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A stiff upper lip

The British response to the covid pandemic has centred around a familiar mantra. Courage in the face of adversity. Perseverance through the tough times.

Keep calm and carry on

These are commendable traits that echo the collective war time effort that saw the British defeat the Nazis. This popular ideology has been politicised and weaponised over the years to justify Brexit. The nationalist sentiment runs high for the many Brits with a family wartime connection.

Sadly, though, it’s the same stiff upper lip that is responsible for some of the most appalling imperialist colonial atrocities of empire.

George Orwell, as an Imperial Policeman in Burma shot an elephant simply to ‘avoid looking a fool’. You can read about this episode in his book, ‘Shooting the Elephant‘.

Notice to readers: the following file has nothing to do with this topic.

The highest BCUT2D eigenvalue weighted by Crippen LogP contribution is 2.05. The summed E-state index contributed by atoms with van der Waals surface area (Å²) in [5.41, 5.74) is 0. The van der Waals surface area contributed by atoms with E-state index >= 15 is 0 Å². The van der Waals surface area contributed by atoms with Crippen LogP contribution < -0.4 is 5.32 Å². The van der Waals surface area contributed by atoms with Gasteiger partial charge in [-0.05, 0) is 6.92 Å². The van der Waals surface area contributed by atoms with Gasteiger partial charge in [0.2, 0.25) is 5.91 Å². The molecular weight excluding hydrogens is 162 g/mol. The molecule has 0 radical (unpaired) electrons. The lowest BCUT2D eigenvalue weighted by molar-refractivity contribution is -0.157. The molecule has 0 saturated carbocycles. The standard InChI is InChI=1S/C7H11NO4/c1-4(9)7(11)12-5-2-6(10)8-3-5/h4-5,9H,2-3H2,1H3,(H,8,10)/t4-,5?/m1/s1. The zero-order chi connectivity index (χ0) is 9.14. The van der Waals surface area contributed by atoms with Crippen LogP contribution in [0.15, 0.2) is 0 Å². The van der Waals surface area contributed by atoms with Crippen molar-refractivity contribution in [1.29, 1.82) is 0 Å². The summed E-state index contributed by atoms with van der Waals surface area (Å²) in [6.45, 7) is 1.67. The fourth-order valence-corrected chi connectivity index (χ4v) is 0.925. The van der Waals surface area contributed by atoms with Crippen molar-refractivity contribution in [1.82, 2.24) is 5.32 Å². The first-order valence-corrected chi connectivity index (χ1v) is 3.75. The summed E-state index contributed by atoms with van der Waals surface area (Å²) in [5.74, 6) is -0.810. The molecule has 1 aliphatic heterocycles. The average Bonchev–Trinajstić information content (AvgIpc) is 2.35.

The British Raj orchestrated the worst famine in human history simply for profit. The Bengal Famine starved more than 10 million people to death, millions more than the Jews incarcerated during the Second World War. One third of the population of Bengal died.

I hate Indians. They are a beastly people with a beastly religion. The famine was their own fault for breeding like rabbits.”                                                                                    -Winston Churchill

Hardly the words of a generous and empathetic nation. British rule in India was a ruthless economic machine.

John Fiske, in his book ‘The Unseen World‘, wrote that the famine of 1770 in Bengal was far deadlier than the Black Plague that terrorised Europe in the fourteenth century.

The fact that British rule imposed a series of severe and violent events on their Indian subjects should be noted for what it is – barbaric. The decimation of a population in pursuit of profit is beyond inhumane, it’s genocide.

This is British history. It is not taught in schools. It’s time for change.

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